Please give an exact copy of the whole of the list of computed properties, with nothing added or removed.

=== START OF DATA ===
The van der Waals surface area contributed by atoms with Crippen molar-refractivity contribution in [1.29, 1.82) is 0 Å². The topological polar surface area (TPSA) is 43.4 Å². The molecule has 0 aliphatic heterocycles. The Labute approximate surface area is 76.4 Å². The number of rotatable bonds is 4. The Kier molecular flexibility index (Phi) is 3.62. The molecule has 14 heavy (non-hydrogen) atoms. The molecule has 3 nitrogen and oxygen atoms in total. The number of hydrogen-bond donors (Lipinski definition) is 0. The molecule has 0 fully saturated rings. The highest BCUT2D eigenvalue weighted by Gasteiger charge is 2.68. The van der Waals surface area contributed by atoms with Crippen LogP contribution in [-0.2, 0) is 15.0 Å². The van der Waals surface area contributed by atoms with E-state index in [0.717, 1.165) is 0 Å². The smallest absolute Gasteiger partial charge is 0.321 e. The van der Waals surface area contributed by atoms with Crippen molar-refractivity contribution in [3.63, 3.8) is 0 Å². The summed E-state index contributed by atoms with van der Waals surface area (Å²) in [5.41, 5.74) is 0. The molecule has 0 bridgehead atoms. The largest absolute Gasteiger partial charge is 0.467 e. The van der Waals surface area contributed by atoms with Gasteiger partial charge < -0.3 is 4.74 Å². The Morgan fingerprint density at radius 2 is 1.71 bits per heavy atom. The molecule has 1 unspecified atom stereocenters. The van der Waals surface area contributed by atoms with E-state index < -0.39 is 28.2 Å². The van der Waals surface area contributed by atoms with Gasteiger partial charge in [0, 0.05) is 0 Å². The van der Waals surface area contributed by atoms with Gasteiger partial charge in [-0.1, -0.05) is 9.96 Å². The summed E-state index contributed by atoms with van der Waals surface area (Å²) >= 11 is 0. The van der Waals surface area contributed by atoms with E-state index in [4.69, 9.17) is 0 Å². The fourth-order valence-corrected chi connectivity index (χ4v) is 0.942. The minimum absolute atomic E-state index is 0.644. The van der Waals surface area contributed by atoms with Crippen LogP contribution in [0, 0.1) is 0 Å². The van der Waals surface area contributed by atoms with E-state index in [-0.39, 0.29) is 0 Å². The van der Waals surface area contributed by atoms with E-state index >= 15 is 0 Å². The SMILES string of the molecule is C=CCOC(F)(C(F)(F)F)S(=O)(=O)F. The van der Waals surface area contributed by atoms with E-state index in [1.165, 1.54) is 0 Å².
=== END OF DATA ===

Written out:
The van der Waals surface area contributed by atoms with Crippen molar-refractivity contribution in [1.29, 1.82) is 0 Å². The topological polar surface area (TPSA) is 43.4 Å². The molecule has 0 aliphatic heterocycles. The Labute approximate surface area is 76.4 Å². The number of rotatable bonds is 4. The Kier molecular flexibility index (Phi) is 3.62. The molecule has 14 heavy (non-hydrogen) atoms. The molecule has 3 nitrogen and oxygen atoms in total. The number of hydrogen-bond donors (Lipinski definition) is 0. The molecule has 0 fully saturated rings. The highest BCUT2D eigenvalue weighted by Gasteiger charge is 2.68. The van der Waals surface area contributed by atoms with Crippen LogP contribution in [-0.2, 0) is 15.0 Å². The van der Waals surface area contributed by atoms with E-state index in [0.717, 1.165) is 0 Å². The smallest absolute Gasteiger partial charge is 0.321 e. The van der Waals surface area contributed by atoms with Crippen molar-refractivity contribution in [3.63, 3.8) is 0 Å². The summed E-state index contributed by atoms with van der Waals surface area (Å²) in [5.41, 5.74) is 0. The molecule has 0 bridgehead atoms. The largest absolute Gasteiger partial charge is 0.467 e. The van der Waals surface area contributed by atoms with Gasteiger partial charge < -0.3 is 4.74 Å². The Morgan fingerprint density at radius 2 is 1.71 bits per heavy atom. The molecule has 1 unspecified atom stereocenters. The van der Waals surface area contributed by atoms with E-state index < -0.39 is 28.2 Å². The van der Waals surface area contributed by atoms with Gasteiger partial charge in [0, 0.05) is 0 Å². The van der Waals surface area contributed by atoms with Gasteiger partial charge in [-0.1, -0.05) is 9.96 Å². The summed E-state index contributed by atoms with van der Waals surface area (Å²) >= 11 is 0. The van der Waals surface area contributed by atoms with E-state index in [4.69, 9.17) is 0 Å². The fourth-order valence-corrected chi connectivity index (χ4v) is 0.942. The minimum absolute atomic E-state index is 0.644. The van der Waals surface area contributed by atoms with Crippen LogP contribution in [0, 0.1) is 0 Å². The van der Waals surface area contributed by atoms with E-state index in [-0.39, 0.29) is 0 Å². The van der Waals surface area contributed by atoms with E-state index >= 15 is 0 Å². The SMILES string of the molecule is C=CCOC(F)(C(F)(F)F)S(=O)(=O)F. The van der Waals surface area contributed by atoms with E-state index in [1.165, 1.54) is 0 Å².